“It’s not the destination, it’s the journey” -Maybe some project manager somewhere

The end of project/end of sprint retrospective or post-mortem is one of the most important parts of the overall project management process. As the quote implies, finishing isn’t the key takeaway, it’s how you got there. 

As important as it is to achieve milestones on time, within budget and without burning out contributors, you want to know why you were able to achieve milestones on time, within budget, and without burning out the project team.

Alternatively, you want to be able to identify:

Why your deliverables slipped
Why they were handed off late
Why you went over budget
Why your team won’t make eye contact with you anymore

Lessons Learned

At 3Sharp, we call it a Lessons Learned and they occur at the close of a project. So this is Lessons Learned: the journey of a Project Manager. Depending on whether there are insights to be gleaned, the project team goes into a conference room to discuss their perspectives.

The goal is to identify root cause(s) for success(es). Also, challenges to see what can be scaled and carried over to the next project.  What can we do better? What issues did we run into, and what can be mitigated or avoided altogether? What was missed during the scoping phase of the tasks and deliverables? It’s an open, transparent environment where participants are encouraged to share their perspectives… without assigning blame.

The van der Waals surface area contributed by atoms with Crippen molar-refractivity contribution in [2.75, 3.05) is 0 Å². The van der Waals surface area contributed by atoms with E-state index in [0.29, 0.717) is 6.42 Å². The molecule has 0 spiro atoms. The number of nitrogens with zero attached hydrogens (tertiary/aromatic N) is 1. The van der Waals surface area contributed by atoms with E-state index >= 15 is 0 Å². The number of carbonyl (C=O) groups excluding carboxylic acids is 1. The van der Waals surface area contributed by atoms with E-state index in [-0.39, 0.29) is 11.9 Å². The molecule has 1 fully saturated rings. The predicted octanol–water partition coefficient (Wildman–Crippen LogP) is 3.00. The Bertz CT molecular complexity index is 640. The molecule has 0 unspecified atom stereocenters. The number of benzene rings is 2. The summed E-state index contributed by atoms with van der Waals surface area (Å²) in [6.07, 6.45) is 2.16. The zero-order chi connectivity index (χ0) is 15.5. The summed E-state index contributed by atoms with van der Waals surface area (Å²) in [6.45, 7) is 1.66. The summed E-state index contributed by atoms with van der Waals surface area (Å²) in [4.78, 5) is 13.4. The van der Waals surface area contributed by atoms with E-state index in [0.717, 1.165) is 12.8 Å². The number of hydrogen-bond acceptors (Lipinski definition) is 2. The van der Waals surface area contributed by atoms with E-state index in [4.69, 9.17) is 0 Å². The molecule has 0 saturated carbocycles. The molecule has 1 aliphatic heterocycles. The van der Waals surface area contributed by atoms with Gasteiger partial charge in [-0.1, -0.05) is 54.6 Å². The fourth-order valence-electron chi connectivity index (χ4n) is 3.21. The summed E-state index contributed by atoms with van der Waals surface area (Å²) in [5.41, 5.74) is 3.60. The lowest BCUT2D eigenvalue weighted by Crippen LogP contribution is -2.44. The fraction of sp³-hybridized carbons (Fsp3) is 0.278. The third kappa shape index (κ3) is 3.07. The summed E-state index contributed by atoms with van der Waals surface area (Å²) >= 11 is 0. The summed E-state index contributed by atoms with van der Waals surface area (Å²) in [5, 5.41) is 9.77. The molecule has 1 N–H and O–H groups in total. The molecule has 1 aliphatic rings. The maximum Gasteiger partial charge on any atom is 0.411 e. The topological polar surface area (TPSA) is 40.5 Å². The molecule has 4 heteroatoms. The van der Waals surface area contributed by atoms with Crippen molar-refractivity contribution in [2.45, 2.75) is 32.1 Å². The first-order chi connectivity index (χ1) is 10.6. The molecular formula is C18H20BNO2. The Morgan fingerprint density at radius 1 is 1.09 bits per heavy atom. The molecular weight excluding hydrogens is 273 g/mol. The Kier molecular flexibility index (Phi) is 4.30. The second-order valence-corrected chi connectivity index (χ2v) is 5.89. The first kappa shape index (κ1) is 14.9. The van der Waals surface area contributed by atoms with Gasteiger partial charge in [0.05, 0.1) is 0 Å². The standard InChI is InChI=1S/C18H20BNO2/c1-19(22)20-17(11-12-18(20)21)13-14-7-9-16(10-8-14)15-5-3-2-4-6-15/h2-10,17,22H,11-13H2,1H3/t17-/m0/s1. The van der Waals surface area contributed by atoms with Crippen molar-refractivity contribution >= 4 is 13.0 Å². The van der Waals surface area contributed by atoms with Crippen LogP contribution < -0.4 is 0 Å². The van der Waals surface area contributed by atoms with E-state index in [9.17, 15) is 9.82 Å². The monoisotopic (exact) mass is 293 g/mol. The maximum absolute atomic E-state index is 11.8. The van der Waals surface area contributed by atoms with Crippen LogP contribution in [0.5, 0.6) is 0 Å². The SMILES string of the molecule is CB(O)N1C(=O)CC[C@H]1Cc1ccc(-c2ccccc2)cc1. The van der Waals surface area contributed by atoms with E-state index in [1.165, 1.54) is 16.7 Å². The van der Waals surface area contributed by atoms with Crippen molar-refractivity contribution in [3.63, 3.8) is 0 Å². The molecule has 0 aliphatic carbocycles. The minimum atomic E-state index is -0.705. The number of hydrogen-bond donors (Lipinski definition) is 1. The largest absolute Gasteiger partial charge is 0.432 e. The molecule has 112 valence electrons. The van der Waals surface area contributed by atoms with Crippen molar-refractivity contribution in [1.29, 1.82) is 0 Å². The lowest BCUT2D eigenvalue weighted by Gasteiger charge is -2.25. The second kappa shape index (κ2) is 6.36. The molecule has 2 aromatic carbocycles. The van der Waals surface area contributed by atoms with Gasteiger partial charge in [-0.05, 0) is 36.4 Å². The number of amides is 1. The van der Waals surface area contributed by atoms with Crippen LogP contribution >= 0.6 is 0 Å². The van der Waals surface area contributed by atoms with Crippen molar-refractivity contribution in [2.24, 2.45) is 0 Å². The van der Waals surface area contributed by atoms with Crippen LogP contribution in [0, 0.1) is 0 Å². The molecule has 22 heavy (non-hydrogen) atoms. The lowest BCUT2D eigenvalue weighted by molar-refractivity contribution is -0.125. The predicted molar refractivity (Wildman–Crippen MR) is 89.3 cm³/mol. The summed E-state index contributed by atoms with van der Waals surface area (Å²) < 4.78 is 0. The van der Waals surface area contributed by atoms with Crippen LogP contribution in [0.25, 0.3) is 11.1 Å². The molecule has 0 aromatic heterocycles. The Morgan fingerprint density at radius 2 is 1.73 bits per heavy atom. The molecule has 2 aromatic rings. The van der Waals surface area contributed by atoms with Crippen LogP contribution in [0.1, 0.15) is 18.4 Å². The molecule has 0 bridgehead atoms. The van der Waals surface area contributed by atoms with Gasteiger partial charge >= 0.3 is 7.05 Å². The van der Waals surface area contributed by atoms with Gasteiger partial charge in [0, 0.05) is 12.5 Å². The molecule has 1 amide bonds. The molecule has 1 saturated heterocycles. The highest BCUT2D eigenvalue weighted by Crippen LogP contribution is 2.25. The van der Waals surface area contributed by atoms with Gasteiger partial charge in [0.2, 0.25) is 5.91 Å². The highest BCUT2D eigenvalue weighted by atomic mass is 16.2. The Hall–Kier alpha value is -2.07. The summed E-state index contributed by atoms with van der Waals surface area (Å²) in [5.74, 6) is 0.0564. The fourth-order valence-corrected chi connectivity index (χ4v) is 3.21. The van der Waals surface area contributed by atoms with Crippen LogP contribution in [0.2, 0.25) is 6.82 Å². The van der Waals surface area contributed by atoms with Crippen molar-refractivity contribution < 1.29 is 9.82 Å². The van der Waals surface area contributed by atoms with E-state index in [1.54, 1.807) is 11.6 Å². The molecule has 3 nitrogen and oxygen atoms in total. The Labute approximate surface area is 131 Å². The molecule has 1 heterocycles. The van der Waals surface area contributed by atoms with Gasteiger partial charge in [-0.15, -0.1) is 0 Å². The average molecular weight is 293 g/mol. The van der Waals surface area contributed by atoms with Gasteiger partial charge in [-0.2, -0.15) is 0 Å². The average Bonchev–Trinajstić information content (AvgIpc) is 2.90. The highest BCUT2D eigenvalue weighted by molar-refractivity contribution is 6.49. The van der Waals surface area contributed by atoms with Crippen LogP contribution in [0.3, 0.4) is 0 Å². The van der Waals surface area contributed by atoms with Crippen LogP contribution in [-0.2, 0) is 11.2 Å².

The goal, after all, is improvement

While this seems like these sessions can devolve into a contentious exercise where everyone leaves the room frustrated or at odds with one another, the opposite is actually true.

As much as we want to be able to figure out what went wrong, we celebrate the successes and wins. There’s a lot of value in shared knowledge. So the takeaways and lessons learned are shared broadly amongst the company. Good ideas from one project can be leveraged on other projects to help keep things on point.

It can be refreshing to commiserate on projects that went long and over budget. Or to bask in the kudos of a project that was a win all around.